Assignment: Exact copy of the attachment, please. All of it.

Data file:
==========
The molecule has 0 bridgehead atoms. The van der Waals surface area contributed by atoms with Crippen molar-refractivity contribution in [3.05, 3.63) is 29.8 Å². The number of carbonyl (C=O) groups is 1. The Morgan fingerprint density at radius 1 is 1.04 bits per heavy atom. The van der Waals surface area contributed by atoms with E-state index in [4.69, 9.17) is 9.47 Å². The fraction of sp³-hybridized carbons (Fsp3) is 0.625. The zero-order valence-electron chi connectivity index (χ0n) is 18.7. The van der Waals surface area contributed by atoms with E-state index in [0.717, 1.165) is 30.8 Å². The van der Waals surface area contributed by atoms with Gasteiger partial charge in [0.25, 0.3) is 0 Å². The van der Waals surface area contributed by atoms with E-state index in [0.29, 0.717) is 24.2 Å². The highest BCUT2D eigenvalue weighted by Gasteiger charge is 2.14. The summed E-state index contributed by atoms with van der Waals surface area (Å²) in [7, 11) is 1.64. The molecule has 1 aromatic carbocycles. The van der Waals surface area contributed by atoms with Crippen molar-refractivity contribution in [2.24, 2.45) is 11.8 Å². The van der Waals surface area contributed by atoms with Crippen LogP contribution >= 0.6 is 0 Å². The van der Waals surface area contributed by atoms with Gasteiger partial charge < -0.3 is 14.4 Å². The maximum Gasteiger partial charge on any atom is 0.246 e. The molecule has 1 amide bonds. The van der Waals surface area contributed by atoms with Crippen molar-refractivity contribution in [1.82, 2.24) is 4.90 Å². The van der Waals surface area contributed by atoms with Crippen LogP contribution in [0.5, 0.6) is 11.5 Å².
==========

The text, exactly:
The molecule has 0 bridgehead atoms. The van der Waals surface area contributed by atoms with Crippen molar-refractivity contribution in [3.05, 3.63) is 29.8 Å². The number of carbonyl (C=O) groups is 1. The Morgan fingerprint density at radius 1 is 1.04 bits per heavy atom. The van der Waals surface area contributed by atoms with E-state index in [4.69, 9.17) is 9.47 Å². The fraction of sp³-hybridized carbons (Fsp3) is 0.625. The zero-order valence-electron chi connectivity index (χ0n) is 18.7. The van der Waals surface area contributed by atoms with E-state index in [0.717, 1.165) is 30.8 Å². The van der Waals surface area contributed by atoms with Gasteiger partial charge in [0.25, 0.3) is 0 Å². The van der Waals surface area contributed by atoms with E-state index in [0.29, 0.717) is 24.2 Å². The highest BCUT2D eigenvalue weighted by Gasteiger charge is 2.14. The summed E-state index contributed by atoms with van der Waals surface area (Å²) in [7, 11) is 1.64. The molecule has 1 aromatic carbocycles. The van der Waals surface area contributed by atoms with Crippen molar-refractivity contribution in [2.24, 2.45) is 11.8 Å². The van der Waals surface area contributed by atoms with Crippen LogP contribution >= 0.6 is 0 Å². The van der Waals surface area contributed by atoms with Gasteiger partial charge < -0.3 is 14.4 Å². The maximum Gasteiger partial charge on any atom is 0.246 e. The molecule has 1 amide bonds. The van der Waals surface area contributed by atoms with Crippen molar-refractivity contribution in [1.82, 2.24) is 4.90 Å². The van der Waals surface area contributed by atoms with Crippen LogP contribution in [0.5, 0.6) is 11.5 Å².